How would you design the next naval vessel for your fleet?
This is the fifth in our series of posts from our Maritime Futures Project. For more information on the contributors, click here. Note: The opinions and views expressed in these posts are those of the authors alone and are presented in their personal capacity. They do not necessarily represent the views of their parent institution U.S. Department of Defense, the U.S. Navy, any other agency, or any other foreign government.
Sebastian Bruns, Fellow, Institute for Security, University of Kiel, Germany:
It looks like a very basic choice will have to be made between multi-functional platforms and increasingly specialized platforms. In other words, the decision will likely be between multi-purpose programs such as the Littoral Combat Ship (LCS) program of the U.S. Navy, and more narrowly designed warships. At this time, most navies look to be favoring the flexible approach. The early feedback from the LCS and other programs – most notably the overloading of platforms – should shed a light on the challenges and shortcomings of such an approach. It should be noted that there are some very flexible, very capable platforms that work – i.e. the Danish Absalon-class. In light of the inherent flexibility of seapower and almost all warships that buttress maritime power, a balance must be struck between flexibility without over-burdening (i.e. LCS programs), and specialization without discarding too many operational options. If further burden-sharing, political and military integration, and pooling & sharing of resources are the ways of the future, they will lead to some hard decisions. The results of such deliberations, however, must be fully embraced. This is nothing short of a monumental task.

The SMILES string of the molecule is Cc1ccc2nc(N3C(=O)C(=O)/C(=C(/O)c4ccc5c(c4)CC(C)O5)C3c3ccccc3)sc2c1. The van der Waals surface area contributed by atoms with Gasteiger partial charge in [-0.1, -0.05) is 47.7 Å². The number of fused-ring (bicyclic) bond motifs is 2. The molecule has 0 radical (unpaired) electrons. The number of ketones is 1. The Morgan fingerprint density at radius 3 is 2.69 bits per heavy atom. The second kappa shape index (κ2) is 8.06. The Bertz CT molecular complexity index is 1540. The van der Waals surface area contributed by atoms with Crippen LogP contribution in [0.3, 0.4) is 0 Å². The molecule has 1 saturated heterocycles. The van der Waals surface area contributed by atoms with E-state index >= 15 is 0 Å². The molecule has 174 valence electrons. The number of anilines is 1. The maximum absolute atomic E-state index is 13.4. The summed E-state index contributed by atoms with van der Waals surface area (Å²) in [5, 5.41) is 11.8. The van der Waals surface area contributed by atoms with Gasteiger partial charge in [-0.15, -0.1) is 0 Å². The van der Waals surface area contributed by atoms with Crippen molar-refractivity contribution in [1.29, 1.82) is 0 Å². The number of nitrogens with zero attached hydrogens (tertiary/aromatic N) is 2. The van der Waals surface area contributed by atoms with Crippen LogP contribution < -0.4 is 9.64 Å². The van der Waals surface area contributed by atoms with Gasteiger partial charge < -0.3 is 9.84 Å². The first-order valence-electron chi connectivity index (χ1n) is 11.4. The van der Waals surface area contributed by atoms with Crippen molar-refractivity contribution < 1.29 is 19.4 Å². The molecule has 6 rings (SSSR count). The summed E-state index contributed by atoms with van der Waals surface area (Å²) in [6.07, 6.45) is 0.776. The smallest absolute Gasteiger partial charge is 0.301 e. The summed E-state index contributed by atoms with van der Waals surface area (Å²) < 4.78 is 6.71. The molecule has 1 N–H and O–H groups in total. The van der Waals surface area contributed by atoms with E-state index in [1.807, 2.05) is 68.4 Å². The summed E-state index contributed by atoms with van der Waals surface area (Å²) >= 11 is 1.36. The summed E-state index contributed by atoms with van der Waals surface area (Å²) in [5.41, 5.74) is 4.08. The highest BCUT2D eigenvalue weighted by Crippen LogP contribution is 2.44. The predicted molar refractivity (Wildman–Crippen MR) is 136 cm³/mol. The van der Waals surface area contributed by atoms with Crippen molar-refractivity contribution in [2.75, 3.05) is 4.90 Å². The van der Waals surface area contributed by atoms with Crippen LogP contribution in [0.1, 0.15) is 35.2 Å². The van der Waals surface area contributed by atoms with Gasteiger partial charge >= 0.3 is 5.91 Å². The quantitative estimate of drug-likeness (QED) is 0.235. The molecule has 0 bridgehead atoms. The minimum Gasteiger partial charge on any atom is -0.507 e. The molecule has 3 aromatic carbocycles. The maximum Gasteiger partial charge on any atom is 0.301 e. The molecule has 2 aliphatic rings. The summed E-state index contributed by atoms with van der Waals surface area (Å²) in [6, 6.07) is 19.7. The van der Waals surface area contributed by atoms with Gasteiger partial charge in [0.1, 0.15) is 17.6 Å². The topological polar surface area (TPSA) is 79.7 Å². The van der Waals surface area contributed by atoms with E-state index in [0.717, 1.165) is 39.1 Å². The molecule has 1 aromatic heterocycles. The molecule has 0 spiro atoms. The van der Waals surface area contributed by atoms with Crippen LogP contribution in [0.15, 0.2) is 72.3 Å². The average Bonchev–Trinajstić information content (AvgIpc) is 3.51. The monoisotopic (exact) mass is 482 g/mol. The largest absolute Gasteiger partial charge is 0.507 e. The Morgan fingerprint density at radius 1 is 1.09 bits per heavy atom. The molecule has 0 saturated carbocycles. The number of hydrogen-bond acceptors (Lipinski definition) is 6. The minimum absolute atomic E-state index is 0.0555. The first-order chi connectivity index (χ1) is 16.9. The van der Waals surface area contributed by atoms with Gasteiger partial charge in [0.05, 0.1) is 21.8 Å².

Felix Seidler, seidlers-sicherheitspolitik.net, Germany:
I would leave things as they are. However, besides the Joint Support Ship/LHD I mentioned in answer to earlier questions, an advanced addition to our submarine force would be an interesting idea. There are plans for air independent propulsion (AIP) Class 216 subs; as quiet as the 214s, but with far more operational range and, therefore, nearly reaching a SSN’s global mission capabilities.
Dr. Robert Farley, Professor, University of Kentucky:
I think that the most pressing need is for a vessel capable of undertaking maritime maintenance missions; something akin to the current Oliver Hazard Perry (OHP) frigates. Focus for design would consequently be on endurance, flexibility, and reliability, while potentially giving up some high-end capabilities. I liked the idea for a new generation frigate that John Lehman floated during the U.S. Presidential campaign.
Bryan McGrath, Director, Delex Consulting, Studies and Analysis:
The very next naval vessel I would build would be a 50-meter Fast Patrol Vessel, heavily armed and lightly armored. It would be built in great numbers (approx. 150) and be available for foreign military sales. It would serve as “maritime boots on the ground” as a forward presence force, there to remind others of our interests and to carry out a great deal of the day-to-day business of presence and international cooperation. Again – I would build these only if Navy budgets were increased. If cuts are made, then this investment would not be made.
CDR Chris Rawley, USNR:
See my response to question 2 (small, affordable multi-purpose ships).
LT Drew Hamblen, USN:
I’d ensure submarines were able to launch unmanned aerial systems (UAS).
CDR Chuck Hill, USCG (Ret.):